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Ready To Rumble

March 09, 2009|Helene Elliott

Go ahead and ask Dean Lombardi if fighting has a place in the NHL.

Then settle in for a passionate defense of conduct that's applauded in rinks around North America but forbidden in other major professional sports leagues here and in Europe.

"If you want to throw a fastball at somebody's head, you can get away with it and not be held accountable," the Kings' general manager said. "If you want to crackback block and break somebody's leg, you can get away with it.

"But you want to try and do that in hockey, you weren't allowed without having to answer for it."

The rationale for fighting, and ways to control emotions inflamed when men skating fast and carrying sticks crash into each other in an enclosed area, have been debated for decades.

By imposing heavy fines and penalties, the NHL has virtually eliminated the bench-clearing brawls made infamous by the Hanson brothers in "Slap Shot" and the Philadelphia Flyers' Broad Street Bullies teams of the 1970s.

But despite the NHL's post-lockout emphasis on skating and scoring, enforcers remain a must-have for every team, even though most hardly play and rarely dress in the playoffs.

"We need to police ourselves out here," said Ducks right wing George Parros, a heavyweight among enforcers with 526 penalty minutes in 217 NHL games.

Fighting reemerged as a hot topic this season after 21-year-old Don Sanderson of Whitby, Canada, died Jan. 2, three weeks after he hit his bare head on the ice during a fight in an amateur game. Three weeks later Flyers prospect Garrett Klotz suffered a seizure during a fight in a minor league game, but he returned within a few weeks.

Soon after Sanderson's death the junior-level Ontario Hockey League mandated suspensions for players who remove their helmet or chin strap before a fight. It also ordered linesmen to break up fights when a player's helmet comes off. The NHL will consider its response starting today, when general managers convene for three days of meetings in Naples, Fla.

Their agenda will encompass several issues, such as shrinking goaltenders' equipment and amending salary-cap rules to allow clubs to trade cap space, but their discussions of fighting will take center stage.

They might recommend adopting the OHL's policy on helmets. They might suggest additional penalties for so-called staged fights, when one enforcer goes after another for no obvious reason. They have many options in shaping the future of fighting.

"And maybe the answer there is nothing," said Lou Lamoriello of the New Jersey Devils, an influential figure among his peers. "But you have to examine and listen and look at everything you can that makes some kind of sense that might prevent or restrict any catastrophe from happening."

Any recommendations they make will be forwarded to the NHL competition committee, composed of five players, four GMs and an owner. They can send ideas to the Board of Governors for final consideration.

This much is sure: The general managers will not advocate a ban on fighting. Not this week and probably not ever.

"It absolutely belongs in the game," Lombardi said.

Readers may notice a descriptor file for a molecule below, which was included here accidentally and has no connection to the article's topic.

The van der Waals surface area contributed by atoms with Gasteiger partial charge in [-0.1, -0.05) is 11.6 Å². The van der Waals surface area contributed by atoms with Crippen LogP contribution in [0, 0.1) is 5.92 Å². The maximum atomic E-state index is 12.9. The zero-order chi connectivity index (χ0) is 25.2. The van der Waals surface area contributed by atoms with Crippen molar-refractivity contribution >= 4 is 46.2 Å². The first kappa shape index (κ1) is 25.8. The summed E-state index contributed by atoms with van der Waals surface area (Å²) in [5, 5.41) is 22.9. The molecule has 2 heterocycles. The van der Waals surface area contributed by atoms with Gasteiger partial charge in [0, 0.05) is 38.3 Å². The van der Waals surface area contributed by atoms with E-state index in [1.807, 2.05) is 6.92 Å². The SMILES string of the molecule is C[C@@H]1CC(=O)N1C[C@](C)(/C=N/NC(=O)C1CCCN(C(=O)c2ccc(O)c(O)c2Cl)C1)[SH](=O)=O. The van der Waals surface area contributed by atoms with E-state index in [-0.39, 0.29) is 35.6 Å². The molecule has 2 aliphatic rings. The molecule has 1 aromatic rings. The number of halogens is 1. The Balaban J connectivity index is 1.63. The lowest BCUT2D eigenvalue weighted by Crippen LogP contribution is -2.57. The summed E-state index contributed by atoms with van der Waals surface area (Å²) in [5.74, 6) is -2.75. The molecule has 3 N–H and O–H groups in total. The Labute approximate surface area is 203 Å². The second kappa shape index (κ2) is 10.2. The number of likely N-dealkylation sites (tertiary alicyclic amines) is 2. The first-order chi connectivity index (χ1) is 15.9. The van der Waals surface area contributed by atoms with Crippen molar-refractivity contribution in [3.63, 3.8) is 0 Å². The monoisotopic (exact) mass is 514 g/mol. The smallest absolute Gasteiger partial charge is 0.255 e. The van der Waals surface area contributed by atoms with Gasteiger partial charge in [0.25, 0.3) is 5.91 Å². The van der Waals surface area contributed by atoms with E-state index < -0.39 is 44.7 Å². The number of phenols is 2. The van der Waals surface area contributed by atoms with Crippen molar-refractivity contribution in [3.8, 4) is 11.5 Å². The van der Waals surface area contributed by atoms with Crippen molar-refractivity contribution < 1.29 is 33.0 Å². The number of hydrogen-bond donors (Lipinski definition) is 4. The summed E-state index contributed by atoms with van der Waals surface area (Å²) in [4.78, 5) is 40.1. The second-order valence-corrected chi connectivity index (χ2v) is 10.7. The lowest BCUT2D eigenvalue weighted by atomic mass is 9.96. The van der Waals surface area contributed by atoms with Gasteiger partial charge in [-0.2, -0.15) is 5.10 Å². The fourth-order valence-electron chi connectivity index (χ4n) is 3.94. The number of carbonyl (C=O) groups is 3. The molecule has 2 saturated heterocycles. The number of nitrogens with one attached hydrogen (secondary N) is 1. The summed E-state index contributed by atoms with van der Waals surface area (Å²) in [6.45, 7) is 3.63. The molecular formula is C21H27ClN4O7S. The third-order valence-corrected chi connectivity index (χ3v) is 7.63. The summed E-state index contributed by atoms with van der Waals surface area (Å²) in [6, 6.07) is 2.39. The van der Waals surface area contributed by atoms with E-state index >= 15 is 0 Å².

"Having seen a lot of European hockey, I've seen the alternative: stick swinging, with people taking liberties with the top players and not having to answer for it, and this stuff where guys are charging people and jumping up and throwing elbows, and not being held accountable for it."

To him, fighting is a natural part of a rugged sport.

"Maybe this is politically incorrect, but I think hockey appealed to me, and I know kids from my generation, because it tested your manhood," Lombardi said.

Lamoriello also believes stickwork would increase without fighting because players would hack opponents with impunity.

"I do not think it should, nor would I support, fighting coming out of the game," he said. "It is a part of our culture and the game, and it is something that fans want."

That's clear every time Parros hits the ice.

He's among the Ducks' most popular players, inspiring fans to buy replicas of his mustache -- proceeds go to charity -- and admirers at the University of British Columbia to name their ball hockey team "George Parros' Mustache."

It's not his finesse they appreciate.

"There's people that enjoy the fights, enjoy the physical side of the game," he said. "And if you take that away, we're going to lose a fan base that we can't afford to lose."

There may also be sports fans who shun the game because of fights.

"But for every person who finds it distasteful, there's another person who finds that it plays a positive role in the game," said Paul Kelly, executive director of the NHL Players' Assn. "I'd suggest that a lot of the fighting that goes on actually cleans up the sport."

He said he hadn't polled players but has a firm sense they support fighting as a way to protect smaller skill players.

"That said, we believe that we should strive to make safety issues the priority here," he said. "If we're going to allow fighting, can we do it in such a way to avoid the potential for serious injury on the part of our players?"

Lombardi said he'd support requiring players to keep their helmets on during fights. "I think that has a place. I don't have a problem with it at our level," he said.

Parros said he wouldn't object to that but wouldn't want more drastic rule changes.

"I think that since the lockout, the way the game has changed, the way the speed of the game has picked up, it's eliminated the fighter that can only fight," he said.

"I think it's pretty good the way it is now. We've got guys that can skate and protect their players."

If only they could be as sure they're well-protected too.



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